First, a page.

NCAC Defends the Glass Castle over Concerns of ‘Disturbing’ Content; UPDATE: Review Committee Votes in Favor of Keeping the Book

By |2020-01-03T15:44:34-05:00February 17th, 2017|Blog|

A formal complaint was lodged by a local parent who was offended by the presence of profanity in the book, which includes passages that reference sexual assault.

“Robopocalypse” Challenge in Knoxville, TN

By |2020-01-03T13:48:00-05:00August 28th, 2012|Blog|

This summer, the Hardin Valley Academy wanted to keep its STEM students interested in school subjects during their vacation. After determining that the best way to do this was probably not by assigning weekly physics equations, the school assigned Daniel H. Wilson's best-selling sci-fi novel Robopocalypse (Doubleday) as the program's summer read. A parent of an incoming freshman voiced his concerns [...]

Talking “Dark” YA Lit with Terry Trueman

By |2020-01-03T13:47:40-05:00May 30th, 2012|Blog|

Discussing the "dark" qualities of YA books and their strong language is much in vogue of late. Yes, books can"scar" you--in that they effect you, they leave their mark, they cause an emotional reaction that sticks with you after you've read them. There seems to be an impulse to keep teens "unscarred" in the well-meaning, but perhaps naive hope that [...]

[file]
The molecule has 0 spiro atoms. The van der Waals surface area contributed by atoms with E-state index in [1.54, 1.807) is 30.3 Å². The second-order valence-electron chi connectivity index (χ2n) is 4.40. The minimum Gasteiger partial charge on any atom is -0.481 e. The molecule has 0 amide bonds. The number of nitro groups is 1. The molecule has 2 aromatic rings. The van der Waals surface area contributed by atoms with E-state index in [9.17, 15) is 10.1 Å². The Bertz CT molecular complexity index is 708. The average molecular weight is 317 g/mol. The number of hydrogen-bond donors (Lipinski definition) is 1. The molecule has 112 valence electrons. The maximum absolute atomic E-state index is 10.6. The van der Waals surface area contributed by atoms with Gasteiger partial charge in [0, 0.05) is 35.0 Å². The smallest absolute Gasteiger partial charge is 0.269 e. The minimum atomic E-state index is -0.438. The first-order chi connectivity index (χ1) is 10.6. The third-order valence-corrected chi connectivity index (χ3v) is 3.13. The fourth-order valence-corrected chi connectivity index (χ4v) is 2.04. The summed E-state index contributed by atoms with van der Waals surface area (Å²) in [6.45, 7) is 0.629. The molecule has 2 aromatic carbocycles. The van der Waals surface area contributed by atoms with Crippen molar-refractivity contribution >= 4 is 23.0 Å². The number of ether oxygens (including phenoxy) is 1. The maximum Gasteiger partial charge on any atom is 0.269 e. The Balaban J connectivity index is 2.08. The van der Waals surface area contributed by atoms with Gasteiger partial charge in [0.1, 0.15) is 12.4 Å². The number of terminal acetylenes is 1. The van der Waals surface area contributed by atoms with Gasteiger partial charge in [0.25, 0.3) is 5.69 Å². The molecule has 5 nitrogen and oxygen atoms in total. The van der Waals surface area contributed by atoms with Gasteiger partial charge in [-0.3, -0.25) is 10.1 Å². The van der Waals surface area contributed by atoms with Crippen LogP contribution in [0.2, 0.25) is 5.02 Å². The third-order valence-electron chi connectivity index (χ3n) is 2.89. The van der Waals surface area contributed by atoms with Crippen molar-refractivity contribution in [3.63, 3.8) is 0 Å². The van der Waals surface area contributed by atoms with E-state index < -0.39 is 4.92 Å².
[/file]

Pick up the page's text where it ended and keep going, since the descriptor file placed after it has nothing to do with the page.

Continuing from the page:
Comment filters for online class disrupts education in Kentucky

By |2019-03-07T23:03:17-05:00February 5th, 2010|Blog|

A Jefferson County Public School student was banned from mentioning the name of his website in a Search Engine Optimization class offered through the school's online continuing education program.  His URL: www.olbastard.com.  His context: he sells bastard files. He attempted to post comments to the online forum, but because his URL was the subject of his questions, his posts were [...]

Two words on the chalkboard in Oregon draw complaints from parents

By |2020-01-03T13:36:35-05:00January 27th, 2010|Blog|

Athey Creek Middle School in West Linn, Oregon has taught its eighth grade students a First Amendment curriculum for ten years, addressing the controversies surrounding commonly-banned books and reading the books in class. The unit drew no major criticism until early last month, when librarian and teacher Michael Diltz faced ire from several parents. He had written two common “obscenities” [...]

‘My Brother Sam is Dead’ kept in Muscogee school libraries

By |2019-03-13T15:14:25-04:00February 26th, 2009|Blog|

Good news for kids’ right to read! On Wednesday, the Muscogee County (GA) School District’s media committee voted unanimously to keep the novel, My Brother Sam is Dead, in elementary school libraries. Counting up 19 terms she found inappropriate, one parent had challenged the book for its profanity. In its decision to keep the book on the shelves, media committee [...]

Go to Top